Friday, December 26, 2014

The Holy Innocents

The First Sunday of Christmas

The Holy Innocents

In the midst of the joy of the Christmas season, today’s Scripture can feel rather perverse.  While we celebrate the coming of our Lord, as a baby, Matthew points out one of the most horrific ironies of the whole story…that Jesus’ birth inadvertently caused the murder of every male child under two years old in Bethlehem.  The church refers to these children as ‘the Holy Innocents’.

That mass slaughter was, of course, ordered by Herod the Great – the local King – who wanted to defend his throne from what he saw as the threat of Jesus, the King of Kings.  It is of course tragic that Herod did not realise that Jesus was not interested in taking any earthly throne.  As he later said to Pilate, his Kingdom was not of this world.  But Herod did not grasp this profound truth…like so many men of power, he saw a threat, and reached out to crush it.  He killed defenceless children, in order to defend his own throne.

For many people who struggle with the whole idea of God, human suffering is one of their greatest stumbling blocks.  This is especially true, perhaps, for those who have lost a child. One of the first questions to come to mind is often ‘why?’ or rather ‘How could a loving God stand by and let this innocent child die?’  Perhaps there were mothers and fathers in Bethlehem who had seen the star, and then the shepherds and the wise men arrive.  Perhaps they understood that this child born in their stable was indeed a special, Godly child.  I wonder what they thought of God when the soldiers arrived and murdered their sons.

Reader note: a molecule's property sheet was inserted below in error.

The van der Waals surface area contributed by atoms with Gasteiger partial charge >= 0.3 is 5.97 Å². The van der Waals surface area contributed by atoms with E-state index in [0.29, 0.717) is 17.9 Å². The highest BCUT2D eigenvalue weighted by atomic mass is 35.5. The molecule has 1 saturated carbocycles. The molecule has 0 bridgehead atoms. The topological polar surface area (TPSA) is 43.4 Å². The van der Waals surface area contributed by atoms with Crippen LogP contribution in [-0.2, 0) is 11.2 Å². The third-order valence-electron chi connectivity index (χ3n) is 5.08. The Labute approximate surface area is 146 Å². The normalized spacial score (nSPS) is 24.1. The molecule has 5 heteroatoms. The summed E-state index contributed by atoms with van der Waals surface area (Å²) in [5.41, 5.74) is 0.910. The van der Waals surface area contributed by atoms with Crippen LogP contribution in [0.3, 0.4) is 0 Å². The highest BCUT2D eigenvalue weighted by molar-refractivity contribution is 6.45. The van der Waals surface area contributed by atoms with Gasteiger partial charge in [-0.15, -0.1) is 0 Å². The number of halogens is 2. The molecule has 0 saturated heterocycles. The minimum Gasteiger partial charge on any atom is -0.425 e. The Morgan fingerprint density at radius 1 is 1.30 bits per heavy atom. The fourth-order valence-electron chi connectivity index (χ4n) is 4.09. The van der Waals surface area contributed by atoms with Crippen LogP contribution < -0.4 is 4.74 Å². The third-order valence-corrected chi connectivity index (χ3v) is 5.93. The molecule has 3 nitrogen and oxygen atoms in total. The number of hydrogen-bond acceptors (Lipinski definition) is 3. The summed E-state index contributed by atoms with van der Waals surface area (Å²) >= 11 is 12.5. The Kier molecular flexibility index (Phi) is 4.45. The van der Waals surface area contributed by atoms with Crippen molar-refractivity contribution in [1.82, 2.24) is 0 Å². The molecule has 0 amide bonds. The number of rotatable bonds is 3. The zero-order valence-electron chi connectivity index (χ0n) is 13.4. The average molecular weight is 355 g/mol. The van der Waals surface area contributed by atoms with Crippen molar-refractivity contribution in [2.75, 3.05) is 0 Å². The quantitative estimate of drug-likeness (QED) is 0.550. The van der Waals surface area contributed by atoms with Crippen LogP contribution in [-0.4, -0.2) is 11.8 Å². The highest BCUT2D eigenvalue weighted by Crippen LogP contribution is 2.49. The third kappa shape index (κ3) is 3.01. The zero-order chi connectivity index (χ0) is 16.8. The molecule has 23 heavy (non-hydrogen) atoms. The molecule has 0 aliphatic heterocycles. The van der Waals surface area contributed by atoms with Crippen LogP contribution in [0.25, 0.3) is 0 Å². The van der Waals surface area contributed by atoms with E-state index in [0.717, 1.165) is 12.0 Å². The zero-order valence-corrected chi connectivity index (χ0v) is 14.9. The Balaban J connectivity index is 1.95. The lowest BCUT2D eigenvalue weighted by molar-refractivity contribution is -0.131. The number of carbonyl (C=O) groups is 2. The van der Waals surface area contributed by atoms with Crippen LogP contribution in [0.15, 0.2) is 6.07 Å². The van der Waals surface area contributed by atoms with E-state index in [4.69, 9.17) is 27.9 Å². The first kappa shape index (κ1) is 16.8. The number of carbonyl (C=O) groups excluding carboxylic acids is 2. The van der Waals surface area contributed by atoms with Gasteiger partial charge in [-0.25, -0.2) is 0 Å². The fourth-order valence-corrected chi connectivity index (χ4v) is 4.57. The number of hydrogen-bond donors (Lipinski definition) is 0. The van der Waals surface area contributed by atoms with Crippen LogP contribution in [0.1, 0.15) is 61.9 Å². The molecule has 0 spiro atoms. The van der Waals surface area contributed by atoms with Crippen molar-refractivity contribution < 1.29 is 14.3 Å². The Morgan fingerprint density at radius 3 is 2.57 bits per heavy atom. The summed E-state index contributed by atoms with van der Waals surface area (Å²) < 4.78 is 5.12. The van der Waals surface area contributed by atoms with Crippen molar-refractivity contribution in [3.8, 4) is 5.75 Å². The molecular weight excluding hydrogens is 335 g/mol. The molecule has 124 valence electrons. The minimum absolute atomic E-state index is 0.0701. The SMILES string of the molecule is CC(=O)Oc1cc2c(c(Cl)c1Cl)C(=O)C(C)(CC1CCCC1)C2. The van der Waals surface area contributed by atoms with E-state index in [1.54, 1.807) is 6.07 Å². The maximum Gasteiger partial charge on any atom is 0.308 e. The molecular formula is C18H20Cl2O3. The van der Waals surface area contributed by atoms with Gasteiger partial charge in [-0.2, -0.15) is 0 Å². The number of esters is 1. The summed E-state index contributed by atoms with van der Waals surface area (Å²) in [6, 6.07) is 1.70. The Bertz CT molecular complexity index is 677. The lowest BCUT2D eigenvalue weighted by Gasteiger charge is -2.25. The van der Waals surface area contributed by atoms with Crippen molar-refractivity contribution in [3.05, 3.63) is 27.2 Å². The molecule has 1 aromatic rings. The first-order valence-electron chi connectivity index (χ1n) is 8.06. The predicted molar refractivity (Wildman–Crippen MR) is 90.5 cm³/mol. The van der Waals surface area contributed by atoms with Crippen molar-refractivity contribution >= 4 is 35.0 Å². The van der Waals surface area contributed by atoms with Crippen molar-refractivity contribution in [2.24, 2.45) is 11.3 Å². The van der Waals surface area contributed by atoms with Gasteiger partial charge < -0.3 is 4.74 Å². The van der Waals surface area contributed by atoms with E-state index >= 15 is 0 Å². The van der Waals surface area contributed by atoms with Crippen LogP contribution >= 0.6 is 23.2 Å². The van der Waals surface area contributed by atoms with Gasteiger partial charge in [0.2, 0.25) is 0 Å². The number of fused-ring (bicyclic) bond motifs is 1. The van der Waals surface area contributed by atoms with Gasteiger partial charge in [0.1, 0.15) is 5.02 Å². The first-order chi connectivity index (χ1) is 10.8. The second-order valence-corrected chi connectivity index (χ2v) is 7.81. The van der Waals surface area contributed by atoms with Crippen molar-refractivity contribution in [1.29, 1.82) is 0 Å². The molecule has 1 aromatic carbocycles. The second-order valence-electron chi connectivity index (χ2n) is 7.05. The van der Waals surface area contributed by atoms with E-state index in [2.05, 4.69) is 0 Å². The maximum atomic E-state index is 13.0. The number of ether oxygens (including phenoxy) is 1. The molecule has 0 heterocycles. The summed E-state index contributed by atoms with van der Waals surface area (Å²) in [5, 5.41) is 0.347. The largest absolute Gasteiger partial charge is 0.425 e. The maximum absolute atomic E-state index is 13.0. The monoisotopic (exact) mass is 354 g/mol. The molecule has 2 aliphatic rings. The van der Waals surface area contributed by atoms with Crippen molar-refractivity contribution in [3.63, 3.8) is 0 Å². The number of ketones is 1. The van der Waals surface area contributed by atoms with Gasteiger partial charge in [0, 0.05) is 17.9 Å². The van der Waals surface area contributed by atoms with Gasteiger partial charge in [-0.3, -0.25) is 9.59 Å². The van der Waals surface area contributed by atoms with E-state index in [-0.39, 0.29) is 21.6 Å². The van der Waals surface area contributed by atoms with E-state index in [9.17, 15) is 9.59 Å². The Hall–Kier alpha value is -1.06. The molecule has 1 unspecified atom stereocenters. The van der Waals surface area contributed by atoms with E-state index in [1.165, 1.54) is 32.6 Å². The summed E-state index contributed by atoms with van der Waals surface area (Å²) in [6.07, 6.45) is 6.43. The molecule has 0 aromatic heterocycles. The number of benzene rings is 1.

And I wonder what the parents of the Pakistan school children think of God, as they continue to mourn their children slain by the Taliban last week.  I wonder what the parents of young Ebola victims think God is doing in West Africa at the moment.  10 years after the Boxing Day Tsunami, in which around 250,000 people lost their lives, emotions are undoubtedly still red raw for many.  Where is God in all this suffering?  If he is a good God at all, how could he stand by and let all this suffering go on?  

The Archbishop of Canterbury was confronted with this same question during the last week, when he was interviewed on ‘Desert Island Discs’ on Radio 4.  The interviewer asked him to talk about the time when he lost his 7 month-old daughter in a tragic car accident.  He was asked whether that gave him a point of connection with other people who have lost loved ones in unexplained suffering.  His response was fascinating.  He said (and I paraphrase from memory) that he didn’t claim to understand the reasons why such suffering is permitted by God.  But instead he tends to point people to the young man who was nailed unjustly to a Cross.  For the Archbishop, it seems, God in Jesus, completely enters our world with all its messiness and ugliness.  He shares in our suffering.  He identifies with it.  He takes it on…and ultimately defeats it.